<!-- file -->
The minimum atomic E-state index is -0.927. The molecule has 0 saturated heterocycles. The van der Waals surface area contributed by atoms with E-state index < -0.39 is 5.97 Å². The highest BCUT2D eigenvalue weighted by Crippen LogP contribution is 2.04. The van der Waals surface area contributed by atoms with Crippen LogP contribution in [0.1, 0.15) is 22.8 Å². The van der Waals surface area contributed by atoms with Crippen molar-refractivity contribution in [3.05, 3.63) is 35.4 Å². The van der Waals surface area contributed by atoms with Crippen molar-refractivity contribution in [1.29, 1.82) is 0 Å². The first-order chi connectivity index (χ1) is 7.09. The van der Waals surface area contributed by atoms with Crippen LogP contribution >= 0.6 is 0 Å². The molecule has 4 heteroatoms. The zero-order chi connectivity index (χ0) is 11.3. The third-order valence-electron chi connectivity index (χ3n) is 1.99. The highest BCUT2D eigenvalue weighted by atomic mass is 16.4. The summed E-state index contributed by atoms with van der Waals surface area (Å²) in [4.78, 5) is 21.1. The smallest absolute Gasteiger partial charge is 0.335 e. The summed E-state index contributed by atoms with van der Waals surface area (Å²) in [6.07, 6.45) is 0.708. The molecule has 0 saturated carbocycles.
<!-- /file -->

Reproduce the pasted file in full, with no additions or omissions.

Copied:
The minimum atomic E-state index is -0.927. The molecule has 0 saturated heterocycles. The van der Waals surface area contributed by atoms with E-state index < -0.39 is 5.97 Å². The highest BCUT2D eigenvalue weighted by Crippen LogP contribution is 2.04. The van der Waals surface area contributed by atoms with Crippen LogP contribution in [0.1, 0.15) is 22.8 Å². The van der Waals surface area contributed by atoms with Crippen molar-refractivity contribution in [3.05, 3.63) is 35.4 Å². The van der Waals surface area contributed by atoms with Crippen molar-refractivity contribution in [1.29, 1.82) is 0 Å². The first-order chi connectivity index (χ1) is 7.09. The van der Waals surface area contributed by atoms with Crippen LogP contribution >= 0.6 is 0 Å². The molecule has 4 heteroatoms. The zero-order chi connectivity index (χ0) is 11.3. The third-order valence-electron chi connectivity index (χ3n) is 1.99. The highest BCUT2D eigenvalue weighted by atomic mass is 16.4. The summed E-state index contributed by atoms with van der Waals surface area (Å²) in [4.78, 5) is 21.1. The smallest absolute Gasteiger partial charge is 0.335 e. The summed E-state index contributed by atoms with van der Waals surface area (Å²) in [6.07, 6.45) is 0.708. The molecule has 0 saturated carbocycles.